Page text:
Monday, November 29, 2010

Sauteed Chicken Cutlets with Porcini Sauce

The best part of making this recipe was that I finally used my meat pounder, the 2-pound MIU 3600. I think I'll keep dried porcini mushrooms as a permanent part of my pantry so I can make this recipe more often. It was pretty fast and perfect for a weeknight dinner. What's better after a long day at work than pounding out some frustrations on a chicken breast?

Of note, I didn't have the shallot this time, but I think it would have made the sauce even better.

Sauteed Chicken Cutlets with Porcini Sauce
Adapted from Cook's Illustrated March 2009

Serves 4

1/2 ounce dried porcini mushrooms
1 cup low-sodium chicken broth
1/4 cup plus 1 tsp all-purpose flour
4 boneless,skinless chicken breasts (6 to 8 ounces each)
1 small shallot, minced
1/4 cup white wine
1 tsp tomato paste
1 tsp soy sauce
1/2 teaspoon sugar
2 tbsps cold unsalted butter
1/2 tsp dried thyme leaves
1/2 tsp fresh lemon juice

Freeze chicken breasts for 15 minutes to make cutting into cutlets easier. Trim breasts of excess fat and halve horizontally with chef's knife. Place each cutlet into bag from cereal box or between two pieces of parchment paper. Pound with your favorite meat pounder into 1/4-inch thick pieces.

Rinse porcini in large bowl of cold water, agitating them with hands to release dirt and sand. Allow dirt and sand to settle to bottom of bowl, then lift porcini from water and transfer to microwave-safe 2-cup measuring cup. Add chicken broth, submerging porcini beneath surface of liquid. Microwave on high power 1 minute, until broth is steaming. Let stand 10 minutes. Using tongs, gently lift porcini out of broth and transfer to cutting board, reserving broth. Chop porcini into ¾-inch pieces and transfer to medium bowl. Strain broth through fine-mesh strainer lined with large coffee filter into bowl with chopped porcini.

Combine ¼ cup flour, 1 teaspoon salt, and ½ teaspoon pepper in pie plate. Working one piece at a time, dredge chicken in flour, shaking gently to remove excess. Set aside on plate.

Heat 1 tablespoon oil in 12-inch skillet over medium-high heat until smoking. Place 4 cutlets in skillet and cook without moving until browned, about 2 minutes. Flip cutlets and continue to cook until second sides are opaque, 15 to 20 seconds. Transfer to large plate. Add 1 tablespoon oil to now-empty skillet and repeat to cook remaining cutlets. Tent plate loosely with foil.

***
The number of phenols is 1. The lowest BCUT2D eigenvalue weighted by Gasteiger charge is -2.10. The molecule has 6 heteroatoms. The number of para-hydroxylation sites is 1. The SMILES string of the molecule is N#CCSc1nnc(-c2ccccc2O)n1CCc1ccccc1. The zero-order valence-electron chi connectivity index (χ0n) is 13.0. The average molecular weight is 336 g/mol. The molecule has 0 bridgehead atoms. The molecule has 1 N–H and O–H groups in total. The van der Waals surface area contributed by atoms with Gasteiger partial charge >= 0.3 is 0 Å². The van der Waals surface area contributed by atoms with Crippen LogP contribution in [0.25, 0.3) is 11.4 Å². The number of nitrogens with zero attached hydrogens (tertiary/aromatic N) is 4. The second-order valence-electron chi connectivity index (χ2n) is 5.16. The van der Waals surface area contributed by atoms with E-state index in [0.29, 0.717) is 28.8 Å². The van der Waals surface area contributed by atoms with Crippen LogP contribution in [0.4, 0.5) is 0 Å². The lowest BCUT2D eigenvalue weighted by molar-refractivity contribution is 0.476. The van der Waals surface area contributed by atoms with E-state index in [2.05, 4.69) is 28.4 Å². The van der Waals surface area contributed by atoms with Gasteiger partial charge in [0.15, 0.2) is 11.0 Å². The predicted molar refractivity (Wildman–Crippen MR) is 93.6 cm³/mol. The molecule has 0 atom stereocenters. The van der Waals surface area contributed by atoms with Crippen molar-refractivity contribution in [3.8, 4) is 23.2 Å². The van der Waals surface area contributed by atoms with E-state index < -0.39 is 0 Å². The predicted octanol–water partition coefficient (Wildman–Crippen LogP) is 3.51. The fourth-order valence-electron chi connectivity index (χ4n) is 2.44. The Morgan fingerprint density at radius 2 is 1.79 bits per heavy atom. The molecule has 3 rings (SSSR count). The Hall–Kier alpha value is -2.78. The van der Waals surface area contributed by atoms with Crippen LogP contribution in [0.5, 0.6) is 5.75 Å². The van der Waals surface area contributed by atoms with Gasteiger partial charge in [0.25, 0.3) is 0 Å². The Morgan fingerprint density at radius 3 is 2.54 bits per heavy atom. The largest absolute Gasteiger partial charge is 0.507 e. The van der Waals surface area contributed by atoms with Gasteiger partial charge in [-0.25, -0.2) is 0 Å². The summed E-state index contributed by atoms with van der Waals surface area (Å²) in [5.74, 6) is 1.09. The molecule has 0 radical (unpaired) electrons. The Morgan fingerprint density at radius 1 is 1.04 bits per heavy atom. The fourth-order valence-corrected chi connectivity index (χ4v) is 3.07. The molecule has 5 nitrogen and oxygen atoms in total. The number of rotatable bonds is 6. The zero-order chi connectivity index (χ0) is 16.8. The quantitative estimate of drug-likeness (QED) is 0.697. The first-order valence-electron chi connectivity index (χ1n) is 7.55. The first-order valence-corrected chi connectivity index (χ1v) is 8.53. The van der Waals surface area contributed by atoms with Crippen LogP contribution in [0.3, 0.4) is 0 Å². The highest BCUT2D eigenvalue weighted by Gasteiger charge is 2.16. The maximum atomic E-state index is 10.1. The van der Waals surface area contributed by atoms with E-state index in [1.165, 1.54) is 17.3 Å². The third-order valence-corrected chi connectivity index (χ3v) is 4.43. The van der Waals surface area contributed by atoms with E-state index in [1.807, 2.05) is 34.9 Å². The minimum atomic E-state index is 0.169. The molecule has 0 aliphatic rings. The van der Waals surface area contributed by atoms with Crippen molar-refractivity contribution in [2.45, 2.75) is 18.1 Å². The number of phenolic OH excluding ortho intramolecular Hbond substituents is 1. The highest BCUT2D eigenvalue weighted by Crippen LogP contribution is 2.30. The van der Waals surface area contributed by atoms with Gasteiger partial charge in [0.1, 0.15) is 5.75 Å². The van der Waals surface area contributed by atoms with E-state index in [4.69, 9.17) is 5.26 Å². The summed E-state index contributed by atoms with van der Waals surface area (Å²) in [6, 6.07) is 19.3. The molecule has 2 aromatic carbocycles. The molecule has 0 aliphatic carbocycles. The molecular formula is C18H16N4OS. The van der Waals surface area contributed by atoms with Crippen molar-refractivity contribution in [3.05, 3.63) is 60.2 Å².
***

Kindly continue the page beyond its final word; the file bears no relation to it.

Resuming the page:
Add remaining teaspoon oil to now-empty skillet and return pan to medium heat. Add shallot and cook, stirring often, until softened, about 30 seconds. Add remaining teaspoon flour and cook, whisking constantly, 30 seconds. Increase heat to medium-high and whisk in wine, soaked porcini and their liquid, tomato paste, soy sauce, and sugar. Simmer until reduced to 1 cup, 3 to 5 minutes.

Transfer cutlets and any accumulated juices to skillet. Cover and simmer until cutlets are heated through, about 1 minute. Remove skillet from heat and transfer cutlets to serving platter. Whisk butter, thyme, and lemon juice into sauce and season with salt and pepper. Spoon sauce over chicken and serve immediately.

Friday, November 26, 2010

Thanksgiving Edition: Butternut Squash Soup with Red Pepper Puree

Thanksgiving is my favorite holiday because it's just about family, friends, and food without the pressure of gift giving! I am happy to make side dishes for Thanksgiving. The pressure of making a good turkey is just too much for me.

I've made this butternut squash soup before, but for Thanksgiving dinner, I decided to actually follow all the directions. I wasn't a fan of the orange flavor, so I left the orange peel out in my final version of the recipe. The red pepper puree was a great addition, though. From reading the comments on, I also decided to roast the squash a bit to add a little extra flavor.

Next post: Mushroom and Leek Stuffing (as seen in picture)

Butternut Squash Soup with Red Pepper Puree

adapted from Gourmet Magazine via epicurious

For soup:
2 tablespoons olive oil
2-1/4 cups chopped onions
4 garlic cloves, minced
1 2 1/2-pound butternut squash, peeled, seeded, cut into 1-inch pieces
5 1/2 cups (or more) vegetable broth